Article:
By Maurice Carter, Sustainable Newton President
With January safely in the rear-view mirror, perhaps it's not too risky to mention how those New Year's resolutions are going. I'm referring to the sustainability actions I committed to at the end of last year, along with my fellow Sustainable Newton board members.
For me, the focus was reducing my carbon footprint by driving more fuel-efficiently and adopting a plant-based diet one day a week. Overall, I'm happy with results so far, but neither resolution has been without challenges. (As it should be for any changes worth making.)
Today is my fifth "Meatless Monday." I was traveling in early January, so I elected to start my new regimen on Monday, January 13. But, since then, I've opened every week with a vegetarian (but not always vegan) diet. I'm allowing myself eggs and dairy products, but no beef, poultry, seafood, or other meats.
I'm definitely not suffering; I've enjoyed some tasty meals (while doing something to address what the folks at Project Drawdown rank as the fourth most important carbon reduction action we can take). And, I feel better. But, what's complicated things was starting back on Weight Watchers (WW) at the same time I took up Meatless Mondays. I'm already two-thirds of the way to my 30-pound weight loss goal, but the vegetarian lifestyle is not as easy a fit into the WW diet as you might expect.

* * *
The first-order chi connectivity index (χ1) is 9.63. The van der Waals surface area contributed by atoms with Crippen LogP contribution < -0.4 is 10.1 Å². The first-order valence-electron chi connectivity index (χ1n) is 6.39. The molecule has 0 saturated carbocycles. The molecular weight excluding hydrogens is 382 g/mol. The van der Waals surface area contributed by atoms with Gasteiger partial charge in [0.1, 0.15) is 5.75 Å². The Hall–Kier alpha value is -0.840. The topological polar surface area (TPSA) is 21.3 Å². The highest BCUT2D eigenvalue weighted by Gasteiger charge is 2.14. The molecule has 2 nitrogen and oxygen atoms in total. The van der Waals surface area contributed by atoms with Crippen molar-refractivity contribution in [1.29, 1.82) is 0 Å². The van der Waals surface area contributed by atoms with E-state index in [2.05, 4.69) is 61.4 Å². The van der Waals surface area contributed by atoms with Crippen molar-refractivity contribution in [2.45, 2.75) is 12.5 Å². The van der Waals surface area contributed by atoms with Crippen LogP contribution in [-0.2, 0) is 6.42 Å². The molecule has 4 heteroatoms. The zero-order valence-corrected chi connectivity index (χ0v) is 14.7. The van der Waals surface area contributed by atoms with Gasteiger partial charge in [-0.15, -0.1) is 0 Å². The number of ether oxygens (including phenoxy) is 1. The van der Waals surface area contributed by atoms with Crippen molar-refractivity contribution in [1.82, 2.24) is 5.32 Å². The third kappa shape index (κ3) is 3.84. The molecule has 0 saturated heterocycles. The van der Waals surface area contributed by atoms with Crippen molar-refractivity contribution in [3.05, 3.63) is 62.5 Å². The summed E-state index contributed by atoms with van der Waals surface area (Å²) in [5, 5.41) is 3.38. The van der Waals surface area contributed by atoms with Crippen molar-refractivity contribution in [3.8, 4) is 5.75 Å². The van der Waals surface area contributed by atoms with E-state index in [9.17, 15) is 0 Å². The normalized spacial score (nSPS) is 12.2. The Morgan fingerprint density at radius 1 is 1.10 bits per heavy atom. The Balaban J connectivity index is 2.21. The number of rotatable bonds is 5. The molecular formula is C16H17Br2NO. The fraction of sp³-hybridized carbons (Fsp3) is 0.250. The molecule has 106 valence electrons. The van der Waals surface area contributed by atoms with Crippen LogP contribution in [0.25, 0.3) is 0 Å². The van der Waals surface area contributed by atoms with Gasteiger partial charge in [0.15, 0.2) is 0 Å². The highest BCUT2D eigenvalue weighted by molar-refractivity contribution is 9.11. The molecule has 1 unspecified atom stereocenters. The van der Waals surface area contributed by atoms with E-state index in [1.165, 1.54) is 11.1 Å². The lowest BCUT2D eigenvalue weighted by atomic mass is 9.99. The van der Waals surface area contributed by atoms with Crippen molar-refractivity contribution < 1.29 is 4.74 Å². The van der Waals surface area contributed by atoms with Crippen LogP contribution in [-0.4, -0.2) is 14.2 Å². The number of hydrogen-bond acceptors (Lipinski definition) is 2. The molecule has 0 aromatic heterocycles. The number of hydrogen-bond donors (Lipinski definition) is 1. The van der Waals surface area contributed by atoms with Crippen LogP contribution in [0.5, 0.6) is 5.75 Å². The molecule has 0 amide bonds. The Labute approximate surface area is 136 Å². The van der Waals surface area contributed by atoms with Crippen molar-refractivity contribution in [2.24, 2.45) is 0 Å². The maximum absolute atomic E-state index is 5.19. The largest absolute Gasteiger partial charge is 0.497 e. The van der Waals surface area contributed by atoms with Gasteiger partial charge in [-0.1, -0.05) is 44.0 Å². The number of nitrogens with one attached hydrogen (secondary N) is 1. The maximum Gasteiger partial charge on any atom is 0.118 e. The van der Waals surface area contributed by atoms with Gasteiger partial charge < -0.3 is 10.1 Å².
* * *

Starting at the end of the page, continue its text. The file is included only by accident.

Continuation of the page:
The diet uses a point system to measure food you eat. For my current weight, I am allocated 34 points each day. Thankfully, most fresh fruits and vegetables count as zero points, as do most seafood and lean proteins like chicken or turkey. That's great news most days -- but not for me on Mondays! Meanwhile, most soy or vegetable-based meat substitutes actually carry high point values in the WW system. A four-ounce Beyond Burger counts a whopping eight points -- which is actually more than the same-sized portion of 90% lean ground beef at six points. Fortunately, protein-rich items like black beans, lentils, pinto beans, and edamame (soy beans) are free in the WW system. So, it's possible to eat meatless and point-friendly at the same time.
But, the added challenge of planning meals and shopping for both objectives is a good reminder that our current routines are habits for a reason. The status quo is nearly always the path of least resistance. But, the bottom line is I am achieving both my carbon reduction and my weight loss goals. It's a good to feel healthier myself and also to know I'm doing more of my part to keep the planet healthy too.
That means I've used 28.49 fewer gallons of gasoline, put 570 pounds less carbon into the atmosphere, and saved myself ~$62.78 so far this year.
As for driving efficiently in my new hybrid automobile, that's also been perhaps a little harder than assumed. But, the end results are good when kept in perspective.
It's turning out to be easy to hit 40 to 50 MPG on non-highway trips involving more than just short trips around town. But, driving at normal highway speeds and taking short trips with lots of starts and stops drags that number down into the 30s. (Still much better than the ~20 MPG I would have experienced with my old gasoline-only vehicle.)
For my current tank of gas, I'm presently at 40.3 MPG. (The car gives a running tally for each trip odometer.) Overall, since I started driving the hybrid in late December, I've achieved 39.4 MPG for 1,157 miles. That means I've used 28.49 fewer gallons of gasoline, put 570 pounds less carbon into the atmosphere, and saved myself ~$62.68.
Not a bad way to start the year!